There’s More to the Bottom Line than the Bottom Line


The effect of engaged employees on long-term profits

The superstars in your workforce are the ones that are engaged. Engagement does not just mean happy or satisfied. It is the emotional commitment that the employee has to the company and its goals which results in the employee going beyond the basic requirements of the job. Engaged employees think on their feet and look for opportunities to apply their skill sets in ways that will benefit others and the company as a whole. They are more productive because they care more, and the trickle-down effect is increased profits due to customer satisfaction and employee retention.

That all sounds good, but just how does one get employees to plug in and engage? Current research indicates that 69% of all U.S. employees are disengaged, so there is obviously something missing.

Of course, there is no silver bullet when it comes to fixing wide-spread breakdowns in the system. There is one valuable component, however, that is vastly underestimated; workplace traditions.  The observation of traditions and the importance placed upon them clearly communicate the degree to which the company values its workforce as PEOPLE, not just employees. In turn, employees reciprocate by investing their best effort in the company that values them so highly, i.e. they are ENGAGED.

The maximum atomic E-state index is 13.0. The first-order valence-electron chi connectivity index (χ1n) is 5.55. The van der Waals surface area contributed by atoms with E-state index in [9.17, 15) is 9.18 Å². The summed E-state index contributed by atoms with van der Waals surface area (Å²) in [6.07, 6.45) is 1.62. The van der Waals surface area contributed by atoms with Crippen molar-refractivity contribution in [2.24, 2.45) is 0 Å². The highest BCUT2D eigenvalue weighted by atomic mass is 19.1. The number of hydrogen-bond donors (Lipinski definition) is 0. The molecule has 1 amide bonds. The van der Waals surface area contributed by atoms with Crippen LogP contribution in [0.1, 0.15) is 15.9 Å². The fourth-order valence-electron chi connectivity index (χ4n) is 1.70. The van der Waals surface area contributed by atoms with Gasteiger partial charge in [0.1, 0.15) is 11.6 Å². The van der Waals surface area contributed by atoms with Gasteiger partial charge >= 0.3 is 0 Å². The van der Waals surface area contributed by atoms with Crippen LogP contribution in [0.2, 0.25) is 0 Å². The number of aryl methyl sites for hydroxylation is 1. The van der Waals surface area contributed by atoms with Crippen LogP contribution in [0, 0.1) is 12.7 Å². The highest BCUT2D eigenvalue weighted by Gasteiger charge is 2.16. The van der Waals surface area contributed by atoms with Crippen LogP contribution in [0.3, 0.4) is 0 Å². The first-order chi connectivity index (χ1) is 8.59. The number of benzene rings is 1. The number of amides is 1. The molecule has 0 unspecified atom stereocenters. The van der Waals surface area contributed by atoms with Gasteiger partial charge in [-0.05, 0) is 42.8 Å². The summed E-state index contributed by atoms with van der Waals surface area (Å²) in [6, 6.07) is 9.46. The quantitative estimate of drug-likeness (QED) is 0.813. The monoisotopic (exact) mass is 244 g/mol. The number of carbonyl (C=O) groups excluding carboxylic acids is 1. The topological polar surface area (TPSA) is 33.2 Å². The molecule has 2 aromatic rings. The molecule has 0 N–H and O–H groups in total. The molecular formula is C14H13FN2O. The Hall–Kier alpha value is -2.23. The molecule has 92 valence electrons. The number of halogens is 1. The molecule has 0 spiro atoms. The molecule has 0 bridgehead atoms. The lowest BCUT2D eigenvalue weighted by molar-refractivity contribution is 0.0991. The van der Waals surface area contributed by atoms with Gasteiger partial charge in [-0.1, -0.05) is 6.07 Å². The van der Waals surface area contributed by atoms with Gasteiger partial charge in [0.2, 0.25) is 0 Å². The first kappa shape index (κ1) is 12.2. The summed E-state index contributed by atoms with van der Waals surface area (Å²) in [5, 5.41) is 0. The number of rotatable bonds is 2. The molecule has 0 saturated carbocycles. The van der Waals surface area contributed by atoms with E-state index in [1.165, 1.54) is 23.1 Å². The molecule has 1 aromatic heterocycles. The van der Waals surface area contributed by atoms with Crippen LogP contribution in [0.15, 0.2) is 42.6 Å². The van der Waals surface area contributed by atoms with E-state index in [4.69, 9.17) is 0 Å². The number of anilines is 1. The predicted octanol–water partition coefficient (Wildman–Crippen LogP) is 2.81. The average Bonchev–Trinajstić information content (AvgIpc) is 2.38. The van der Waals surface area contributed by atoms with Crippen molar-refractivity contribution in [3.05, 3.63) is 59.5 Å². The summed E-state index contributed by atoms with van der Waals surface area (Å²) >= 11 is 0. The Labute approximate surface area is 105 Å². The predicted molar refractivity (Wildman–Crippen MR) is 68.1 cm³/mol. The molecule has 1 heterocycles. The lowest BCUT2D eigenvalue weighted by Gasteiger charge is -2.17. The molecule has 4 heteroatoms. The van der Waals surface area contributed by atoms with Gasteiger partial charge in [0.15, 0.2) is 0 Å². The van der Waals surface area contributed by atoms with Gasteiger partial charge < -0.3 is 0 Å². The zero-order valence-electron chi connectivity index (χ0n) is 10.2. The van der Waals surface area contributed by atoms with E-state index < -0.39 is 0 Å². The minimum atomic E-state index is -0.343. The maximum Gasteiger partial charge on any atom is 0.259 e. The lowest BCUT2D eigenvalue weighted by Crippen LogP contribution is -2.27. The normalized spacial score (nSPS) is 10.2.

Unfortunately, this model does not easily fit within the paradigm of many businesses today. They are so immediately profit-driven that they lack the visionary skills required to recognize the benefit of long-term investments in people. As a result, they are enslaved to excessive recruitment and training costs in a never-ending attempt to maintain staffing, never realizing that by simply investing in a few employee-centered traditions, many of their people will blossom into workforce superstars that stay on the job longer, and improve the long-term profit picture.







The SHRM Blog does not accept solicitation for guest posts.

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